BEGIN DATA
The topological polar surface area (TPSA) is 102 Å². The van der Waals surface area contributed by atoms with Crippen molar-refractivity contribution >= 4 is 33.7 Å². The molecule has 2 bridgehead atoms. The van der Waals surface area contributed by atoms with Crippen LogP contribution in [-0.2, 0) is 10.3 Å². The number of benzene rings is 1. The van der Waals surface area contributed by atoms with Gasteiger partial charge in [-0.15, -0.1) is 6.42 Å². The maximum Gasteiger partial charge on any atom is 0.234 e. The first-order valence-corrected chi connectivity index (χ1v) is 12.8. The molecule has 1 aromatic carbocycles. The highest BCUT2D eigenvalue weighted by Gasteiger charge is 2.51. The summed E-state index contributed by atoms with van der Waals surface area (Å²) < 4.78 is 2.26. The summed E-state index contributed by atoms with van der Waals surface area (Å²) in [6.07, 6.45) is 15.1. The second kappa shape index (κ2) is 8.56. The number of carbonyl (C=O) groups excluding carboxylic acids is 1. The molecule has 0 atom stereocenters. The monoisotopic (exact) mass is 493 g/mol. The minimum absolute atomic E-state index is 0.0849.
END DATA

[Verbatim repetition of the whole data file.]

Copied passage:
The topological polar surface area (TPSA) is 102 Å². The van der Waals surface area contributed by atoms with Crippen molar-refractivity contribution >= 4 is 33.7 Å². The molecule has 2 bridgehead atoms. The van der Waals surface area contributed by atoms with Crippen LogP contribution in [-0.2, 0) is 10.3 Å². The number of benzene rings is 1. The van der Waals surface area contributed by atoms with Gasteiger partial charge in [-0.15, -0.1) is 6.42 Å². The maximum Gasteiger partial charge on any atom is 0.234 e. The first-order valence-corrected chi connectivity index (χ1v) is 12.8. The molecule has 1 aromatic carbocycles. The highest BCUT2D eigenvalue weighted by Gasteiger charge is 2.51. The summed E-state index contributed by atoms with van der Waals surface area (Å²) < 4.78 is 2.26. The summed E-state index contributed by atoms with van der Waals surface area (Å²) in [6.07, 6.45) is 15.1. The second kappa shape index (κ2) is 8.56. The number of carbonyl (C=O) groups excluding carboxylic acids is 1. The molecule has 0 atom stereocenters. The monoisotopic (exact) mass is 493 g/mol. The minimum absolute atomic E-state index is 0.0849.